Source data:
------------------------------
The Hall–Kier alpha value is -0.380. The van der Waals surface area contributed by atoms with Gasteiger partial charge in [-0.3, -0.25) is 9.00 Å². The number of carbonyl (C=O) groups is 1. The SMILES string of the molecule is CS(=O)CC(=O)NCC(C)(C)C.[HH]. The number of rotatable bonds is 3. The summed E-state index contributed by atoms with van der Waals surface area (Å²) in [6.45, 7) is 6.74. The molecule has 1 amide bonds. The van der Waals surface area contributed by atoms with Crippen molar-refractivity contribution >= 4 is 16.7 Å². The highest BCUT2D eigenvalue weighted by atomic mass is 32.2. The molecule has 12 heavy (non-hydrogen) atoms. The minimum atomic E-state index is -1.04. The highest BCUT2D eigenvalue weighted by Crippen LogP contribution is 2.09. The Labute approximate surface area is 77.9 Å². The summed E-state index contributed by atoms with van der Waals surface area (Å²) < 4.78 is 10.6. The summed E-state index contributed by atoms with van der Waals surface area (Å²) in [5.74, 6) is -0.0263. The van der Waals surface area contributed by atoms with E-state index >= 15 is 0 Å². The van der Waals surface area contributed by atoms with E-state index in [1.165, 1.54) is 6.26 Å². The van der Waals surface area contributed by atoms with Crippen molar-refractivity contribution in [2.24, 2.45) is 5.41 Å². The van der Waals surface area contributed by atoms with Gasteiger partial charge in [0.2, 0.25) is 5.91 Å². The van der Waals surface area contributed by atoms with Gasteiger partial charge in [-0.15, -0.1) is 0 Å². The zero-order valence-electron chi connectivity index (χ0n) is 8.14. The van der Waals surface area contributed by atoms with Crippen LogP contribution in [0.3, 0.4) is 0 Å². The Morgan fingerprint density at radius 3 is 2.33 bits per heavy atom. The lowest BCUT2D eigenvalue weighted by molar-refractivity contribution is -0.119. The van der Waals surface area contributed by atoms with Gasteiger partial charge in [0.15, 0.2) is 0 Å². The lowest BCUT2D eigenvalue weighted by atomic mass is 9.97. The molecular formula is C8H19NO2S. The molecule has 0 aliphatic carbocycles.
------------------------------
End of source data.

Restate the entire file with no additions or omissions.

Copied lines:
The Hall–Kier alpha value is -0.380. The van der Waals surface area contributed by atoms with Gasteiger partial charge in [-0.3, -0.25) is 9.00 Å². The number of carbonyl (C=O) groups is 1. The SMILES string of the molecule is CS(=O)CC(=O)NCC(C)(C)C.[HH]. The number of rotatable bonds is 3. The summed E-state index contributed by atoms with van der Waals surface area (Å²) in [6.45, 7) is 6.74. The molecule has 1 amide bonds. The van der Waals surface area contributed by atoms with Crippen molar-refractivity contribution >= 4 is 16.7 Å². The highest BCUT2D eigenvalue weighted by atomic mass is 32.2. The molecule has 12 heavy (non-hydrogen) atoms. The minimum atomic E-state index is -1.04. The highest BCUT2D eigenvalue weighted by Crippen LogP contribution is 2.09. The Labute approximate surface area is 77.9 Å². The summed E-state index contributed by atoms with van der Waals surface area (Å²) < 4.78 is 10.6. The summed E-state index contributed by atoms with van der Waals surface area (Å²) in [5.74, 6) is -0.0263. The van der Waals surface area contributed by atoms with E-state index >= 15 is 0 Å². The van der Waals surface area contributed by atoms with E-state index in [1.165, 1.54) is 6.26 Å². The van der Waals surface area contributed by atoms with Crippen molar-refractivity contribution in [2.24, 2.45) is 5.41 Å². The van der Waals surface area contributed by atoms with Gasteiger partial charge in [0.2, 0.25) is 5.91 Å². The van der Waals surface area contributed by atoms with Gasteiger partial charge in [-0.15, -0.1) is 0 Å². The zero-order valence-electron chi connectivity index (χ0n) is 8.14. The van der Waals surface area contributed by atoms with Crippen LogP contribution in [0.3, 0.4) is 0 Å². The Morgan fingerprint density at radius 3 is 2.33 bits per heavy atom. The lowest BCUT2D eigenvalue weighted by molar-refractivity contribution is -0.119. The van der Waals surface area contributed by atoms with Gasteiger partial charge in [0.15, 0.2) is 0 Å². The lowest BCUT2D eigenvalue weighted by atomic mass is 9.97. The molecular formula is C8H19NO2S. The molecule has 0 aliphatic carbocycles.